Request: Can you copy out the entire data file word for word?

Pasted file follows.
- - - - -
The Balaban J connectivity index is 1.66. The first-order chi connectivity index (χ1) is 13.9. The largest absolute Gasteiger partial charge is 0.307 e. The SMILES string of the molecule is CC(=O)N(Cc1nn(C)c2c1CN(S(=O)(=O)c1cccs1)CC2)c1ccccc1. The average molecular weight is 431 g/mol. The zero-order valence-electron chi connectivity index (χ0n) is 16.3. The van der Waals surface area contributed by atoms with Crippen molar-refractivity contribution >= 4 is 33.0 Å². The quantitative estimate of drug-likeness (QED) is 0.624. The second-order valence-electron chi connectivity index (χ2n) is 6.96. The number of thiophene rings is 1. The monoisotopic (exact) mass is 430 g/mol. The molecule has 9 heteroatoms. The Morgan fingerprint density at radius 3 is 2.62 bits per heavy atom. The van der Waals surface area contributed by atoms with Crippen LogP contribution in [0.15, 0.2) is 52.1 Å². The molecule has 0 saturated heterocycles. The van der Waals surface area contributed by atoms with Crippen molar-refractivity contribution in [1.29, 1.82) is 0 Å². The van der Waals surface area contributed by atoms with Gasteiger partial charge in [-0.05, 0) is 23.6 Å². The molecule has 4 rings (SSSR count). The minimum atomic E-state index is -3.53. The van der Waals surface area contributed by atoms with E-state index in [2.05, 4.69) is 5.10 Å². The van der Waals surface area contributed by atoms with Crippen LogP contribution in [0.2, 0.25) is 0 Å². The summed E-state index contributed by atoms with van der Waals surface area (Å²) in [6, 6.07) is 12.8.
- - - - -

The Balaban J connectivity index is 1.66. The first-order chi connectivity index (χ1) is 13.9. The largest absolute Gasteiger partial charge is 0.307 e. The SMILES string of the molecule is CC(=O)N(Cc1nn(C)c2c1CN(S(=O)(=O)c1cccs1)CC2)c1ccccc1. The average molecular weight is 431 g/mol. The zero-order valence-electron chi connectivity index (χ0n) is 16.3. The van der Waals surface area contributed by atoms with Crippen molar-refractivity contribution >= 4 is 33.0 Å². The quantitative estimate of drug-likeness (QED) is 0.624. The second-order valence-electron chi connectivity index (χ2n) is 6.96. The number of thiophene rings is 1. The monoisotopic (exact) mass is 430 g/mol. The molecule has 9 heteroatoms. The Morgan fingerprint density at radius 3 is 2.62 bits per heavy atom. The van der Waals surface area contributed by atoms with Crippen LogP contribution in [0.15, 0.2) is 52.1 Å². The molecule has 0 saturated heterocycles. The van der Waals surface area contributed by atoms with Crippen molar-refractivity contribution in [1.29, 1.82) is 0 Å². The van der Waals surface area contributed by atoms with Gasteiger partial charge in [-0.05, 0) is 23.6 Å². The molecule has 4 rings (SSSR count). The minimum atomic E-state index is -3.53. The van der Waals surface area contributed by atoms with E-state index in [2.05, 4.69) is 5.10 Å². The van der Waals surface area contributed by atoms with Crippen LogP contribution in [0.2, 0.25) is 0 Å². The summed E-state index contributed by atoms with van der Waals surface area (Å²) in [6, 6.07) is 12.8.